concentrations were only reached after 12 months of storage without
added copper (Fig. S1a). Similarly, in the Cabernet Merlot wines DMDS
decreased to less than 10% after six months of storage when copper was
added (Fig. 3b), whereas approximately 15% of DMDS remained even
after 12 months of storage when no copper was present (Fig. S1b). A
corresponding increase in %MeSH was not measured in the Cabernet
Merlot wines (Fig. 3b). This suggests that as MeSH was formed in the
red wines, MeSH reacted with wine compounds, such as tannins,
polyphenols, quinones, metal ions, that suppressed the accumulation of
free MeSH.
There were differences in accumulation of MeSH and EtSH from
MeSAc and EtSAc in the white wines and the red wines (Fig. 3c, d vs e,
f). The decrease in MeSAc and EtSAc proceeded slowly over 16 months
at similar rates in the Chardonnay at pH 3.5 and Shiraz at pH 3.7
(Fig. 3c, e). The MeSAc and EtSAc concentrations decreased at a faster
rate in the model wines at pH 3.4 (Fig. S1c, S1d) compared to the
Chardonnay and Shiraz wines (Fig. 3c, d). When the pH was lowered to
pH 3.0, the rate of MeSAc and EtSAc consumption increased (Fig. 3c vs
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molar % yield of approximately 1% did not produce as much H2S in
wines post-bottling compared to the amount of H2S produced from Cys
and GSH during fermentation. However, Cys and GSH were associated
with increased H2S concentrations of up to 3-times the concentration of
H2S in the control wines. The small % yield of H2S from Cys and GSH
may significantly impact wine aroma and quality. Verdelho and Shiraz
wines treated with only copper produced large concentrations of H2S.
This suggests that a pool of yet to be identified precursor compounds
are also involved in modulating final H2S concentrations in wine
through copper-catalyzed reactions.
The disulfide, DMDS (as a representative for disulfide and possibly
higher polysulfanes compounds), is likely to be an important precursor
that determines free MeSH concentrations in wine post-bottling. In this
experiment, DMDS produced a % yield of up to 70% of MeSH in dry
white wine when in the presence of copper. A wide range of disulfides
may release large amounts of their corresponding smaller thiol compounds, especially when in the presence of copper.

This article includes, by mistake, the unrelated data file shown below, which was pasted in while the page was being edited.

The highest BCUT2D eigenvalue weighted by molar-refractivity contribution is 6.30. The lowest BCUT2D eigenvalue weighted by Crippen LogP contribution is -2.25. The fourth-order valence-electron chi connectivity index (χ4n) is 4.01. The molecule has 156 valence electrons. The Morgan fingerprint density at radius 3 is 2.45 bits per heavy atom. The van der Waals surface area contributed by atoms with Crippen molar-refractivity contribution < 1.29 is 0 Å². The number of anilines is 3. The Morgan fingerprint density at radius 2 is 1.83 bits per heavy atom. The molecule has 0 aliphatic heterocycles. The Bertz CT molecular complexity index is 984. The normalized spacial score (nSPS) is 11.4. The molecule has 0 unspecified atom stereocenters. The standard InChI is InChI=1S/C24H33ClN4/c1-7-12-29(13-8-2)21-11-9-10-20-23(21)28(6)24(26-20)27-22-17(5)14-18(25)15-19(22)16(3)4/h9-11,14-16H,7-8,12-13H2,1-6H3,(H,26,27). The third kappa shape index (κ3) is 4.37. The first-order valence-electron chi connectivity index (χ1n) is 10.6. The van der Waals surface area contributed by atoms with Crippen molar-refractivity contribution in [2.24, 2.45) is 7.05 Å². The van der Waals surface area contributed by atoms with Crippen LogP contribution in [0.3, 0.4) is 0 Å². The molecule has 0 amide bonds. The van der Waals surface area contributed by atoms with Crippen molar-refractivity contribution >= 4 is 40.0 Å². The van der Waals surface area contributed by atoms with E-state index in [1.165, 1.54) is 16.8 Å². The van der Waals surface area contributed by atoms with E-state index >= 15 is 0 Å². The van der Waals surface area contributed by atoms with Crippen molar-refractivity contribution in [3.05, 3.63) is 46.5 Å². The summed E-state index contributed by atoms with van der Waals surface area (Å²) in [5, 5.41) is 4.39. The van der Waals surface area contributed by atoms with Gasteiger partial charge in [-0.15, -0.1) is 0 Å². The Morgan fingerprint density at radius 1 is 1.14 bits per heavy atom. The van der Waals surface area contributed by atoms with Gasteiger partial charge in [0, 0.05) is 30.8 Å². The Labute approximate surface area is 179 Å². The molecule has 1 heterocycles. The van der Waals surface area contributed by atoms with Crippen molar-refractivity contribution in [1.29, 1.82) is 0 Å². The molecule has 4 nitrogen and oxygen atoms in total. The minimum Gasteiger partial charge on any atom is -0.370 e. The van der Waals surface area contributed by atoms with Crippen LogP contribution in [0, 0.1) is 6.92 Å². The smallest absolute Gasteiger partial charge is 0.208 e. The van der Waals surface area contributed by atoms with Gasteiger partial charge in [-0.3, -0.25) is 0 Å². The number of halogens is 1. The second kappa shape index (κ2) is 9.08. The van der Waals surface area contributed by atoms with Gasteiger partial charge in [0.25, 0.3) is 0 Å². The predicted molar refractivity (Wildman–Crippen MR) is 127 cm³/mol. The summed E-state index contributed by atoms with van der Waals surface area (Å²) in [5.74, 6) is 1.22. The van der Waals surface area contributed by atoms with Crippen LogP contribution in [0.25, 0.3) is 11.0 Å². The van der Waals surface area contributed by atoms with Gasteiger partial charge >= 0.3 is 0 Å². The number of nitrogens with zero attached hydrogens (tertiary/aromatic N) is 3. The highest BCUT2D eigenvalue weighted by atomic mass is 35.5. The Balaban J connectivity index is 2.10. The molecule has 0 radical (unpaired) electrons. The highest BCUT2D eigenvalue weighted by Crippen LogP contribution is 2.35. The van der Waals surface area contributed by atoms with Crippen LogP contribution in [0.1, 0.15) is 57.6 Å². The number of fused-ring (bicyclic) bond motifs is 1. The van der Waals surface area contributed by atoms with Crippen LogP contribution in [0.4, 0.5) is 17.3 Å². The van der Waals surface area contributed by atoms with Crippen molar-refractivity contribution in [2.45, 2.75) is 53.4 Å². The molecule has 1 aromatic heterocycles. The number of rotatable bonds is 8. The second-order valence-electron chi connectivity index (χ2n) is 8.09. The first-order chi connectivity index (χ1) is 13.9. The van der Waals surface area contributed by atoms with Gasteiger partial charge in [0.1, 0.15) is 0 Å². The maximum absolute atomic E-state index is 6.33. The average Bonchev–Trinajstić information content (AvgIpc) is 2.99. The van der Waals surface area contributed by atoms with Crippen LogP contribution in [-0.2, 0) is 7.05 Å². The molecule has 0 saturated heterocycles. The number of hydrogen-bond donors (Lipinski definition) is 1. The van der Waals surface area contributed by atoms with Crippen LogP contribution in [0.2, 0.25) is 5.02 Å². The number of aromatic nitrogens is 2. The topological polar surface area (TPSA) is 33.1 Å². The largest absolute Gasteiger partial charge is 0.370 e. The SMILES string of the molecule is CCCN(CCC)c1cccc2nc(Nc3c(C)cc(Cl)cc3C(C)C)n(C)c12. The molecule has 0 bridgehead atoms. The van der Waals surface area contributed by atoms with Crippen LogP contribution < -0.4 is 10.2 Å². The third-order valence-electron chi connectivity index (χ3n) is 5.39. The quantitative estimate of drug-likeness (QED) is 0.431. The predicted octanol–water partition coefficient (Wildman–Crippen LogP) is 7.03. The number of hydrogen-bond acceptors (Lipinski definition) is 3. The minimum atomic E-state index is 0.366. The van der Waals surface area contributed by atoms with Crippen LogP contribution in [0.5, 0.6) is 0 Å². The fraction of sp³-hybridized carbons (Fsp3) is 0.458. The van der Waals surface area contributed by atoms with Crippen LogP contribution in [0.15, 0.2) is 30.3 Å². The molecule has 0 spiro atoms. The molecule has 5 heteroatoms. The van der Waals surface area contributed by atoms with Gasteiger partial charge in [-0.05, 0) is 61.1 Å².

The thioacetates, MeSAc and EtSAc, act as important precursors to
MeSH and EtSH, and for these compounds wine pH played an important
role in modulating the magnitude of thiol release from the corresponding thioacetate. The maximum amount of MeSH and EtSH produced from MeSAc and EtSAc, respectively, in the Chardonnay wines
was consistently between 18% and 39%, and between 13 and 21% in
the model wines. The fact that smaller concentrations of MeSH and
EtSH accumulated in the red wines, suggest that these thiols interact
with wine compounds that inhibit their accumulation in red wine.
Finally, some risk remains that under changing wine conditions any RSH incorporated into other molecular forms may again be released. The
impacts of the formation of MeSH or EtSH from thioacetates or disulfides will have significant impacts on wine aroma and quality, seeing
that the OTs of MeSH and EtSH are much lower than those of the
thioacetates or disulfides.
Taken together, our results demonstrate that understanding the
consequences of the presence of thioacetates and disulfides in finished
wine is important, as these compounds can be byproducts of yeast
metabolism. Furthermore, winemaking processes may contribute to the
formation of disulfides such as DMDS. Hence managing thioacetate and
DMDS formation, through yeast selection and through the management
of copper additions to wine, may help winemakers protect their wines
from MeSH and EtSH formation later during bottle storage and maturation.
formation of the symmetrical disulfides (such as DMDS and DEDS) in
wine is a possible pathway that explains the decrease in MeSH and EtSH